Patrick Potyondy 

Right.

 

Jefferson Cowie 

You know, there's this, or the superhero stuff, which is kind of a constant, but it always looks for this, you know, outside force. It's somehow going to save something or, you know, I think we don't really have a narrative of how we deal with this is it's mostly fatalistic. I think we're here we're stuck. This is what it looks like.

 

Patrick Potyondy 

In the worst terms possible, really.

 

Jefferson Cowie 

Right. Exactly.

 

Patrick Potyondy 

Right. Well, that's a fun point to end on. I think so. So all our listeners have their homework set out, go find Dog Day Afternoon and go watch The Wire if you haven't seen those two already. Jefferson Cowie, thank you so much for appearing on History Talk.

 

Jefferson Cowie 

I had a great time. Thanks, Patrick.

 

Patrick Potyondy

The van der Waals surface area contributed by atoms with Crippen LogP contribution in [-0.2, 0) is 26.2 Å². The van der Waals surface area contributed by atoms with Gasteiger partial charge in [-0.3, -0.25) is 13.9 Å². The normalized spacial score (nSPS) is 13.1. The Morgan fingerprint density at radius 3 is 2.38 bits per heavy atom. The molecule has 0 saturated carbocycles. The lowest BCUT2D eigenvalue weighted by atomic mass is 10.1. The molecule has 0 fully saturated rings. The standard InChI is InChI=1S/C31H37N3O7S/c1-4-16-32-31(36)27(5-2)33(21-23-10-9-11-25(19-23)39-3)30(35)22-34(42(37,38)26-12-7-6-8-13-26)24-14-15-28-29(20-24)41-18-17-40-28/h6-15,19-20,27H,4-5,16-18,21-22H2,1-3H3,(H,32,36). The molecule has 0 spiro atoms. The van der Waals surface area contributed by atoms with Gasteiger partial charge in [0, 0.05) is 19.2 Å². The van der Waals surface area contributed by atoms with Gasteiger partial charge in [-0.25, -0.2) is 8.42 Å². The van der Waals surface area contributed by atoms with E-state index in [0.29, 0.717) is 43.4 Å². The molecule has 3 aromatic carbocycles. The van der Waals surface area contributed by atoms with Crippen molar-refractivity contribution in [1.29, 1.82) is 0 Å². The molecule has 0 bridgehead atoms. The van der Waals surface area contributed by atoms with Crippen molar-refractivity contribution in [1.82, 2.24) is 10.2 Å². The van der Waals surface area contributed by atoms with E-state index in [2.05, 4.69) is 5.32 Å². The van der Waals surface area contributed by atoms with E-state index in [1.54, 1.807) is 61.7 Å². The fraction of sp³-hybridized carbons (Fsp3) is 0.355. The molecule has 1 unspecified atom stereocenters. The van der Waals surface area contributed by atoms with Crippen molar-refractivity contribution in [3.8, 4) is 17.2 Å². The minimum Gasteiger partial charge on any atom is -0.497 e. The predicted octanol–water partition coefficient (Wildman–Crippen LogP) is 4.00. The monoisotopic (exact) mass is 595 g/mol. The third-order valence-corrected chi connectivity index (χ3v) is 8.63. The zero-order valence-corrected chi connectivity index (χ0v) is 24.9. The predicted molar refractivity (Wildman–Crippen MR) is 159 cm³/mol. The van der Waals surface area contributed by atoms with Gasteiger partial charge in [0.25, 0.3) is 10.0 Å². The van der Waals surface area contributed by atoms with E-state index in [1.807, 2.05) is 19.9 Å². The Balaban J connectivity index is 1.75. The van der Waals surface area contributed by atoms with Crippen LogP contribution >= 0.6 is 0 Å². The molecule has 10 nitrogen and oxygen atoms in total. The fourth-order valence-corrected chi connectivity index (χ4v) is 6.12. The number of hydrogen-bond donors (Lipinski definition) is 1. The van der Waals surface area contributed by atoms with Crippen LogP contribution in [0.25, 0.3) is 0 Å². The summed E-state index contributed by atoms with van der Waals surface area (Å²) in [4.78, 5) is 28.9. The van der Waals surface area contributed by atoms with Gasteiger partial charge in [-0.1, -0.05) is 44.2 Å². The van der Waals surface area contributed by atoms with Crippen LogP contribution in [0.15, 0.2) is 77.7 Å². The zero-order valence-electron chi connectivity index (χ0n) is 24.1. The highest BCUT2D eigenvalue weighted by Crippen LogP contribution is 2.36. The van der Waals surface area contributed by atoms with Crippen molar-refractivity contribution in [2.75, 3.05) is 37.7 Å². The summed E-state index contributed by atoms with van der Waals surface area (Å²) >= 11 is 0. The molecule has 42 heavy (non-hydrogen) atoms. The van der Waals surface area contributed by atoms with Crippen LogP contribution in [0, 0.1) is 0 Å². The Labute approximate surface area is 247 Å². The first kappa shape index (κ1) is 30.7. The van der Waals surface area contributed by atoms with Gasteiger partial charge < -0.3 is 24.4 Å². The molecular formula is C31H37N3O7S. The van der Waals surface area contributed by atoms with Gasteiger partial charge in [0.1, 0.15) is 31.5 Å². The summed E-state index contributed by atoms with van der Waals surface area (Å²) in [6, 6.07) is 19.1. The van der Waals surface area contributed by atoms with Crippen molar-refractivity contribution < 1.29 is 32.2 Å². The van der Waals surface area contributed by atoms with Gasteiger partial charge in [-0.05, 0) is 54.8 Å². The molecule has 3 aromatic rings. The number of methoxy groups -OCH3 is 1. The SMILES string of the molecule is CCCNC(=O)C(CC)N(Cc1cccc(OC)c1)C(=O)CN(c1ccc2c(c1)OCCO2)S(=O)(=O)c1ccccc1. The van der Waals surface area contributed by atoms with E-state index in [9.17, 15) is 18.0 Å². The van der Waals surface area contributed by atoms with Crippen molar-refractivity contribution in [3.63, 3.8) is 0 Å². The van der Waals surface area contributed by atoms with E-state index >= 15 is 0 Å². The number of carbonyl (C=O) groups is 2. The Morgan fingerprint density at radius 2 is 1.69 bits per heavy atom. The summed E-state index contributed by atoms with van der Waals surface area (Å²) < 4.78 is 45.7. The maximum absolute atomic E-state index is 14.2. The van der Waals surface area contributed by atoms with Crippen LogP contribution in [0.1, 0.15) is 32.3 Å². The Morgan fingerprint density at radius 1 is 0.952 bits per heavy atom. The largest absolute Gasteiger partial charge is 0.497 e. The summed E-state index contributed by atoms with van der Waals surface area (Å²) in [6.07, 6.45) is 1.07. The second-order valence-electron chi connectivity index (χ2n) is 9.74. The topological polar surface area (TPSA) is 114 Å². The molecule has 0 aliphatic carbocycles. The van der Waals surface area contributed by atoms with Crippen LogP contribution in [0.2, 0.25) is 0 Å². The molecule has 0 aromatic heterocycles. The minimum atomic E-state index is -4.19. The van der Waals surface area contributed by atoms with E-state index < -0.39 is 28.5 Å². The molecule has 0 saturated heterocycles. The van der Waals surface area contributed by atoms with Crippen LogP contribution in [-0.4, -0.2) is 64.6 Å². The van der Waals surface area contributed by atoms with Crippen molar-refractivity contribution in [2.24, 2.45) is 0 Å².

Jefferson Cowie is the James G. Stallman Chair in the Department of History at Vanderbilt University. He is the author most recently of the book, "The Great Exception: The New Deal and The Limits of American Politics" from Princeton University Press. He is also author of the books "Capital Moves: RCA’s Seventy Year Quest for Cheap Labor" and "Stayin’ Alive: The 1970s and the Last Days of the Working Class." And he has co-edited the volume, "Beyond the Ruins: The Meaning of Deindustrialization." This edition of the Origins podcast History Talk was brought to you by the public history initiative and the Goldberg Center in the History Department at The Ohio State University in Columbus, Ohio and Miami University in Oxford, Ohio. Our main editors are Steven Conn and Nicholas Breyfogle, our executive producer is David Staley, our audio technical advisor is Paul Kotheimer, our audio producers and hosts are Patrick Potyondy and Mark Sokolsky. Song and band information can be found on our website. You can find our podcast and more at origins.osu.edu, on iTunes, and on SoundCloud, and as always, you can find us on Twitter, Facebook and Tumblr. Thank you for listening.